Oregon state employee compensation

By Sen. Doug Whitsett (R-Distr. 28)

Oregon public employees are being paid more to work fewer hours according to calculations by the Oregon Department of Administrative Services.

Oregon has tens of thousands of state employees. Over the past several months, the news media has stated that these “dedicated” Oregon public servants are experiencing budgetary cuts that will result in lower pay and reduced hours. They suggest that the budgetary cuts must in turn reduce services to the public. As a member of both the Ways and Means Committee and the Emergency Board, I have first hand information regarding the cost of employee salaries and benefits. That knowledge leads me to question the accuracy of some of the news releases.


For that reason, I requested the Senate Republican staff to ask the Department of Administrative Services (DAS) to determine and compare the average compensation paid to state employees, as well as the average time off from work, between 2008 and 2009. The short answer from DAS is that the average Oregon state employee received both an $897 increase in compensation and several more days off in 2009 than they did in 2008.


According to the DAS figures, in 2008 the average state employee was paid $47,724 in salary and $20,407 in benefits for a total compensation of $68,131. In 2009 the average state employee will be paid $48,459 in salary and $20,569 in benefits for a total of $69,028. The $897 increase in average compensation is after an average of $2,682 was subtracted for mandatory time off without pay called furlough days.

The bottom line is that the Oregon taxpayer will pay more for receiving less service because the average Oregon state employee will earn more for working several days less in 2009 than they did in 2008.

During labor negotiations it was determined that more money could be “saved” by actually closing agencies during furlough days rather than staggering the employees hours to enable the agencies to remain open to serve the public.

For instance, Friday November 27th was a furlough day when state agencies were closed. Perhaps not coincidentally, that gave state employees a four day Thanksgiving weekend and also prevented the public from accessing state services for four consecutive days. Some personnel such as Department of Correction officers, Oregon State Police officers, and emergency staff for the Department of Human Services will be working on furlough days to provide critical services, but their offices will not be open during these state mandatory days off.

According to the Legislative Fiscal Office, Oregon has more than 50,000 full time equivalent (FTE) employees. An FTE is one full time position employed for 24 months. Oregon has added more than 1,700 new state employees since the Legislature adjourned June 30, 2009.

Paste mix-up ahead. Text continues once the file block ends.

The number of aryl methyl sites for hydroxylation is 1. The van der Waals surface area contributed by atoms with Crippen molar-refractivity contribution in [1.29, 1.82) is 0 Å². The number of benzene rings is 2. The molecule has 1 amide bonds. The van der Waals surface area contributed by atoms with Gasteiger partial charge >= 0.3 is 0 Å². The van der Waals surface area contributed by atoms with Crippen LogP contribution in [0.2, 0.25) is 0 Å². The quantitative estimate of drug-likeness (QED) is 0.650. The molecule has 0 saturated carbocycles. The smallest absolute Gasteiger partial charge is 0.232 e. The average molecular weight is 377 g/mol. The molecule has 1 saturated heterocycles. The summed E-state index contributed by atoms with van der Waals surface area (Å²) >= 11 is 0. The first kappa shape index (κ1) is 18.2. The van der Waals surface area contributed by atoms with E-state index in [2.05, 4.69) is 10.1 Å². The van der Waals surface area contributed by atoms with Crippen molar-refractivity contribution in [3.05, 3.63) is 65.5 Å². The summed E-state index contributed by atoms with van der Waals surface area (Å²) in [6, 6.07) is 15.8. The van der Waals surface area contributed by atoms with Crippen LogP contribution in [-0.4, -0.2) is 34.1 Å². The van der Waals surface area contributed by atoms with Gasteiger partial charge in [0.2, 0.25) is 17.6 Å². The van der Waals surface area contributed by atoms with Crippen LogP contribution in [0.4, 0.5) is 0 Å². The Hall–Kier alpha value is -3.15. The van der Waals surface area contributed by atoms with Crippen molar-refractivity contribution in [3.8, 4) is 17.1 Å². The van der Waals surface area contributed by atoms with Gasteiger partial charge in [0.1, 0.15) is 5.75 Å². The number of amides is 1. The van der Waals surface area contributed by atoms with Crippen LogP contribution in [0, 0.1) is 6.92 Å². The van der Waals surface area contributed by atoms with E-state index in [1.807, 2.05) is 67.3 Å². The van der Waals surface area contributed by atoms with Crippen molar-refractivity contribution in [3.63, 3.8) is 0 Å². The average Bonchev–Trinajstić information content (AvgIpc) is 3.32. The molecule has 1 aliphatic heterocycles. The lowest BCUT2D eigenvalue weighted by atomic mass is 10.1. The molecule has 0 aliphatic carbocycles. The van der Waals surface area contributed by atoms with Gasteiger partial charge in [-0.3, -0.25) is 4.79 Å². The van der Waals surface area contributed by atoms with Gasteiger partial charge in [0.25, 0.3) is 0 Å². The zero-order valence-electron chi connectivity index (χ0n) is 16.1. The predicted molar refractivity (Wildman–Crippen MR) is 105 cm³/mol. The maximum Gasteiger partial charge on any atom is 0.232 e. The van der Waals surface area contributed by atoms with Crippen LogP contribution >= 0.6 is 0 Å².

By definition in state law, state employees do not include employees of special districts, cities, counties, school districts, education service districts, community colleges, universities, and those who work for the Legislature, Governor, Secretary of State, Treasurer or other statewide elected officials, those who work for non-government organizations with state taxpayer funding, or of course, any federal  employees. Well more than 170,000 people actually work for the various state government entities in Oregon.

Other courses of action were available to reduce employee payroll costs without reducing services.
For instance, state employees do not contribute toward their health insurance premiums. In contrast, according to the Oregon Educators Benefit Board, the average Oregon K-12 teacher pays about $187 per month toward their health insurance premiums. If Oregon state employees would agree to a similar health insurance premium contribution the savings to taxpayers would exceed $225 million per budget cycle.

Altering vacation time, sick leave, personal days, family leave and other work time benefits could reduce the number of employees required. Many state employees actually work less than 200 days per year when all these work leave benefits are combined. This requires as many as 20% more state employees to keep the positions staffed to serve the public.

Altering the Public Employee Retirement System employer contribution is another available venue for savings. The current system is one of the most generous and costly benefits in the nation.

DAS is the agency most responsible for the Oregon employee payroll. That agency’s comparisons clearly show that the average Oregon state employee has not experienced the reduction in pay, the reduction in benefits, or the increased workload currently being experienced by many employees in the private sector.

In contrast, they are earning more for working fewer hours.

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